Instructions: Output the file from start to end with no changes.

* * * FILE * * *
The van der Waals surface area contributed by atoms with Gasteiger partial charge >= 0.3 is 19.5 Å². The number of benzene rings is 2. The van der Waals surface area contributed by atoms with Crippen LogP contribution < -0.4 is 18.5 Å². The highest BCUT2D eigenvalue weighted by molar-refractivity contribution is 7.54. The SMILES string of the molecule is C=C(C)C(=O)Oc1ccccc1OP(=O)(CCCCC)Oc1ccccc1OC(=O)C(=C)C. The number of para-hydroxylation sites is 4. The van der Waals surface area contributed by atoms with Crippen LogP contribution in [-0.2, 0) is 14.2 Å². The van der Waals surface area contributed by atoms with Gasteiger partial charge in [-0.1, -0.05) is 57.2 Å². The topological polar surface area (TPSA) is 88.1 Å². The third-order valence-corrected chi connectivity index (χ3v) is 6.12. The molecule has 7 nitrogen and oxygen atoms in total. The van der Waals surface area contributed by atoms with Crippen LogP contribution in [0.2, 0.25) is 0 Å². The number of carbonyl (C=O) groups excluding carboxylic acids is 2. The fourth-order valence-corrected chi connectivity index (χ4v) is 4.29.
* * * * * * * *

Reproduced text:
The van der Waals surface area contributed by atoms with Gasteiger partial charge >= 0.3 is 19.5 Å². The number of benzene rings is 2. The van der Waals surface area contributed by atoms with Crippen LogP contribution < -0.4 is 18.5 Å². The highest BCUT2D eigenvalue weighted by molar-refractivity contribution is 7.54. The SMILES string of the molecule is C=C(C)C(=O)Oc1ccccc1OP(=O)(CCCCC)Oc1ccccc1OC(=O)C(=C)C. The number of para-hydroxylation sites is 4. The van der Waals surface area contributed by atoms with Crippen LogP contribution in [-0.2, 0) is 14.2 Å². The van der Waals surface area contributed by atoms with Gasteiger partial charge in [-0.1, -0.05) is 57.2 Å². The topological polar surface area (TPSA) is 88.1 Å². The third-order valence-corrected chi connectivity index (χ3v) is 6.12. The molecule has 7 nitrogen and oxygen atoms in total. The van der Waals surface area contributed by atoms with Crippen LogP contribution in [0.2, 0.25) is 0 Å². The number of carbonyl (C=O) groups excluding carboxylic acids is 2. The fourth-order valence-corrected chi connectivity index (χ4v) is 4.29.